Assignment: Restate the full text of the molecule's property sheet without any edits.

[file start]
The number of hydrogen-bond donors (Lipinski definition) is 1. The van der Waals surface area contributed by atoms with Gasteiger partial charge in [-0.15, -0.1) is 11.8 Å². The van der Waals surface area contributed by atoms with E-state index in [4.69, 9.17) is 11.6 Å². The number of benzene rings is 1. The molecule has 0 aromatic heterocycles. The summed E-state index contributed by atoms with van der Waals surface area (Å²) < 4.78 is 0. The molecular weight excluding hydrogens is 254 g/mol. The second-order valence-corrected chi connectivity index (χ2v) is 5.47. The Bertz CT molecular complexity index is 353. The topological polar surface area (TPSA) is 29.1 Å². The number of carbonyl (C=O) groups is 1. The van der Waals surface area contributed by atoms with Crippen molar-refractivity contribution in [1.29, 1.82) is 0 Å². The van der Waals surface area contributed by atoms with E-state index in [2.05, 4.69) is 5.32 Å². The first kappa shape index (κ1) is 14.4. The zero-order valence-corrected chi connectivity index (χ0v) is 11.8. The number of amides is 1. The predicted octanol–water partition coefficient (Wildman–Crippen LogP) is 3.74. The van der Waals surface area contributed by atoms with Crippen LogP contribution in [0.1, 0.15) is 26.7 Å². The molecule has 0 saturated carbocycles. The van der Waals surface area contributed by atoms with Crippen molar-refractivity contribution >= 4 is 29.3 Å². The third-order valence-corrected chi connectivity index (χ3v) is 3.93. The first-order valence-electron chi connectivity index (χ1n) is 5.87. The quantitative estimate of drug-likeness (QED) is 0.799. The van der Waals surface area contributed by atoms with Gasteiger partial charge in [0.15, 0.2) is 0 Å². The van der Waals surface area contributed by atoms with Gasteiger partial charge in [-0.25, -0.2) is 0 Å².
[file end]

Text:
The number of hydrogen-bond donors (Lipinski definition) is 1. The van der Waals surface area contributed by atoms with Gasteiger partial charge in [-0.15, -0.1) is 11.8 Å². The van der Waals surface area contributed by atoms with E-state index in [4.69, 9.17) is 11.6 Å². The number of benzene rings is 1. The molecule has 0 aromatic heterocycles. The summed E-state index contributed by atoms with van der Waals surface area (Å²) < 4.78 is 0. The molecular weight excluding hydrogens is 254 g/mol. The second-order valence-corrected chi connectivity index (χ2v) is 5.47. The Bertz CT molecular complexity index is 353. The topological polar surface area (TPSA) is 29.1 Å². The number of carbonyl (C=O) groups is 1. The van der Waals surface area contributed by atoms with Crippen molar-refractivity contribution in [1.29, 1.82) is 0 Å². The van der Waals surface area contributed by atoms with E-state index in [2.05, 4.69) is 5.32 Å². The first kappa shape index (κ1) is 14.4. The zero-order valence-corrected chi connectivity index (χ0v) is 11.8. The number of amides is 1. The predicted octanol–water partition coefficient (Wildman–Crippen LogP) is 3.74. The van der Waals surface area contributed by atoms with Crippen LogP contribution in [0.1, 0.15) is 26.7 Å². The molecule has 0 saturated carbocycles. The van der Waals surface area contributed by atoms with Crippen molar-refractivity contribution >= 4 is 29.3 Å². The third-order valence-corrected chi connectivity index (χ3v) is 3.93. The first-order valence-electron chi connectivity index (χ1n) is 5.87. The quantitative estimate of drug-likeness (QED) is 0.799. The van der Waals surface area contributed by atoms with Gasteiger partial charge in [0.15, 0.2) is 0 Å². The van der Waals surface area contributed by atoms with Gasteiger partial charge in [-0.25, -0.2) is 0 Å².